WASHINGTON, D.C. – May 20, 2015 – (RealEstateRama) — Congresswoman Eleanor Holmes Norton (D-DC) announced she was successful in getting a change to a law that had treated the District of Columbia government as a part of the federal government, as it was in 1958, passed today at an Oversight and Government Reform Committee (OGR) markup. Norton’s change was included in an updated version of a 1958 law that kept former presidents and first ladies from collecting pensions during any period at which they worked for either the federal or D.C. government. The law had not been updated to recognize the District of Columbia as an independent jurisdiction with a locally elected government, which was established by the Home Rule Act of 1973. Norton thanked Chairman Jason Chaffetz (R-UT) for helping the District be recognized as an independent jurisdiction, but afterward, she said, laughingly, that she only wished she could get OGR Republicans to recognize D.C.’s independence more often in bills that come before the Committee. Just last month, OGR Republicans voted to overturn a local D.C. law for the first time in more than two decades.
“This is a small change, but we must not allow any bill to characterize our independent jurisdiction as a part of the federal government,” Norton said. “Too many Members of the Committee have not understood our equality as taxpaying citizens without adding to their often willing confusion.”
Below is Norton’s committee statement on the bill, as prepared for delivery.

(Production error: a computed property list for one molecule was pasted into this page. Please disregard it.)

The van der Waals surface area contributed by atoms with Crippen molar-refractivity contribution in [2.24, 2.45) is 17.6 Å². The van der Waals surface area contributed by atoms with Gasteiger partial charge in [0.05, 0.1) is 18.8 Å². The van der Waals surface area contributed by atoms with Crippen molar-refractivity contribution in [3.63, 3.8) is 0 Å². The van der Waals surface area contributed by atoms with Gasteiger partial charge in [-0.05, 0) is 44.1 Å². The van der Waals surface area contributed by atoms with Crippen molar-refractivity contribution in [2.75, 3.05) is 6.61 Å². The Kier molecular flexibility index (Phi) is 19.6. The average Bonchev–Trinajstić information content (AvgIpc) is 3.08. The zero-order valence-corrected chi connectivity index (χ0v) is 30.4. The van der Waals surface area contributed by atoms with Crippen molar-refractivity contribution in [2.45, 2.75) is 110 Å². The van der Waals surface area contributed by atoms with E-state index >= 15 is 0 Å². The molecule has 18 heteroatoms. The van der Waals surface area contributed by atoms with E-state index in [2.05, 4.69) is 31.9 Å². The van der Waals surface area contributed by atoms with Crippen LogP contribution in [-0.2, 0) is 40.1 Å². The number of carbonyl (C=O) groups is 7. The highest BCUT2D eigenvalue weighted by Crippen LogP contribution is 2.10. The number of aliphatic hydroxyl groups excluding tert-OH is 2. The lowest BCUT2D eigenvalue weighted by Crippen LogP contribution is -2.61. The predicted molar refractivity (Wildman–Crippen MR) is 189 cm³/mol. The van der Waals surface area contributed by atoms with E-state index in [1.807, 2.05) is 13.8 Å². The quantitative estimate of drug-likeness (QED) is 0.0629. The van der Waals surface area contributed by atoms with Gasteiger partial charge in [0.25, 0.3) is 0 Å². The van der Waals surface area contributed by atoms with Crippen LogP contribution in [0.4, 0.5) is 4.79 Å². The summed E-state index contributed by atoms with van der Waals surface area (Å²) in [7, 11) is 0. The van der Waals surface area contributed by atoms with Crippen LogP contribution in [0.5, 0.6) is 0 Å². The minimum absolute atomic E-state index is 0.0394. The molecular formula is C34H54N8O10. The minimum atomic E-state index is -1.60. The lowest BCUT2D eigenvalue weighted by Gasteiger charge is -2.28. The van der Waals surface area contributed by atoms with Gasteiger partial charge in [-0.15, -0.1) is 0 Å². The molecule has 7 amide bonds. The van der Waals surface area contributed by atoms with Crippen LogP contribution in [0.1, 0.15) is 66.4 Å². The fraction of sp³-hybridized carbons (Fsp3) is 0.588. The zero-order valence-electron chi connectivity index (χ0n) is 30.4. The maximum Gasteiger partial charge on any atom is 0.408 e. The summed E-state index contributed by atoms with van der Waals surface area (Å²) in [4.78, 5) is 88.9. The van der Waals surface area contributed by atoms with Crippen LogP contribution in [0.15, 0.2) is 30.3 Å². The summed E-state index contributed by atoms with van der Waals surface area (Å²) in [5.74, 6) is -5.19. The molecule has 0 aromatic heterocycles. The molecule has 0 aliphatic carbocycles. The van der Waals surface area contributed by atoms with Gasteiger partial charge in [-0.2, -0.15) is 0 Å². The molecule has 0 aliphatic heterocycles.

Statement of Congresswoman Eleanor Holmes Norton on the Amendment in the Nature of a Substitute to H.R. 1777, Presidential Allowance Modernization Act
I would like to thank Chairman Chaffetz and Ranking Member Cummings for working with me on the Amendment in the Nature of a Substitute to reflect the changes to the status of the District of Columbia government since the enactment of the Former Presidents Act of 1958.
In 1958, the District of Columbia had no elected local government. Instead, the D.C. government was run by three presidentially appointed commissioners, all locally raised D.C. funds were deposited in the U.S. Treasury, and the federal government paid the employer contribution of the pensions of D.C. government employees. The Former Presidents Act was intended to prevent former presidents and first ladies from double dipping from the U.S. Treasury by collecting a federal pension during any period they were employed by the federal government or the D.C. government. However, the Former Presidents Act became outdated with respect to the D.C. government after Congress passed the Home Rule Act of 1973, and it needs to be updated.
The Home Rule Act granted D.C. a locally elected government. Under the Home Rule Act, D.C. local funds are deposited in D.C. government accounts, not the U.S. Treasury, and the D.C. government pays the employer contribution of the pensions of its own employees. Therefore, under the Home Rule Act, former presidents and first ladies would not be double dipping by collecting a federal pension and a salary from the D.C. government, since the D.C. government pays the employer contribution of the pensions of its own employees.
Again, I thank the chairman and ranking member for working with me, and I urge adoption of the Amendment in the Nature of a Substitute.